You've got to be kidding me, Bloomberg, if you think the Fed's ZIRP is a job stimulus.
The Federal Reserve's record low interest rates encourage reckless borrowing but you wouldn't know it from reading conventional media. I look past cursory forecasts of job creation in the automobile and housing sectors.
Read the Federal Reserve's G.19 series data on consumer credit. Pay particular attention to note #6 on new car loan data:
6.The statistical foundation for these series has deteriorated. Therefore, publication of these series is temporarily being suspended. The statistical foundation is in the process of being improved, and publication will resume as soon as possible.
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Even if you ignore the Fed's own admission that its data on automobile loans is worthless for analysis, you can see from previous years' data that new car loans peaked in 2009 and have declined since then. Any surge in loans since then is statistically questionable. Auto sector executives who base their hiring forecasts on hope for loan growth are asking for trouble.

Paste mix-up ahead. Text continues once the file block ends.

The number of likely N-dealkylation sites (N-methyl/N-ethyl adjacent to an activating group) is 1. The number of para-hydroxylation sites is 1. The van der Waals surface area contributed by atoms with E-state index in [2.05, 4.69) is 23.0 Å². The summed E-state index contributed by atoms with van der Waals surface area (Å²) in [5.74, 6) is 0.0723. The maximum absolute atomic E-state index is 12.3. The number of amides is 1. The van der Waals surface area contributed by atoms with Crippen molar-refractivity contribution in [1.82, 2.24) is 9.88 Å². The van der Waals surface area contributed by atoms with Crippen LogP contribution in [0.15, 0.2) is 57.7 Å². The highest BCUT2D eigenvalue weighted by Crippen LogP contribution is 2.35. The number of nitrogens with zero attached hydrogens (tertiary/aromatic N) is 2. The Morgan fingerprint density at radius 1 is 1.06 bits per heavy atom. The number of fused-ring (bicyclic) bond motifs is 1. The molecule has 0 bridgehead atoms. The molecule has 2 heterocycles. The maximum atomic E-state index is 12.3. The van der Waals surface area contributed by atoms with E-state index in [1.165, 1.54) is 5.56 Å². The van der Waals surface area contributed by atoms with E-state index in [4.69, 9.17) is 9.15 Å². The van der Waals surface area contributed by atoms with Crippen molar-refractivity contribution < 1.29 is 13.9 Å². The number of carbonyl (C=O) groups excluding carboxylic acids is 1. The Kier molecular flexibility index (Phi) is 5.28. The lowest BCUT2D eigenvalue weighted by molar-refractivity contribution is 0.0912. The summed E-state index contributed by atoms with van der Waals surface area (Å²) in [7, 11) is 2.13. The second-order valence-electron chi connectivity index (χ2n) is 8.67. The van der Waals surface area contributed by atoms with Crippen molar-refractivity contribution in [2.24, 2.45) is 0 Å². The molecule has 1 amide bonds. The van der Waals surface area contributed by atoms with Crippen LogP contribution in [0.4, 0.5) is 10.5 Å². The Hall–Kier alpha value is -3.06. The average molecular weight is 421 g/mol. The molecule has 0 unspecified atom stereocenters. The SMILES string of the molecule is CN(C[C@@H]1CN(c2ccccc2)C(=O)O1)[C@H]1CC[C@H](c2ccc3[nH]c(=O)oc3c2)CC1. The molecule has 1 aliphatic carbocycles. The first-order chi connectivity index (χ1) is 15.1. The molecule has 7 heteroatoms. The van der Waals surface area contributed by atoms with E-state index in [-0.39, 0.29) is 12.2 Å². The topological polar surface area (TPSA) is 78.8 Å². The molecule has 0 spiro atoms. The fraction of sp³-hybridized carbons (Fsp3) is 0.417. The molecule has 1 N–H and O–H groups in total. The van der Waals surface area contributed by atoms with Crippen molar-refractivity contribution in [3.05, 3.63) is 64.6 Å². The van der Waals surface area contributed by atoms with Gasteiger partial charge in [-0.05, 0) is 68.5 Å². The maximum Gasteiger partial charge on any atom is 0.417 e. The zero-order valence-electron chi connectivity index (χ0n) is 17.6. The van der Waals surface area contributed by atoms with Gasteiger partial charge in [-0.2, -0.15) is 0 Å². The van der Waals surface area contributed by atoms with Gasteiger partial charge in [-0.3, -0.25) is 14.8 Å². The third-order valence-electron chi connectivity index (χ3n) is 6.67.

Purported growth in home mortgage lending is also questionable. Read the Federal Reserve's Mortgage Debt Outstanding data; I selected December 2012, the most recent month available as of this writing. Outstanding mortgages have been declining for "all holders" and "one- to four-family residences," the main categories that matter for homebuilders who want to forecast demand for new developments.
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I ignore happy talk touting job growth from new bubbles. I strongly suspect that whatever growth in demand automakers report is the result of subprime lending that pulls forward their future quarters' sales at unsustainably low financing costs. I do web searches of phrases like "all cash buyers" for housing demand and get a similar feeling. Home loan demand is collapsing across sectors for many reasons. Banks have tightened credit standards and cash buyers are looking to flip properties rather than build equity. These are not real sources of future job growth in two of the economy's biggest sectors.
The Fed's desperate ZIRP has not spurred overall lending but what little activity it does encourage is unhealthy. Things look like 2007 all over again.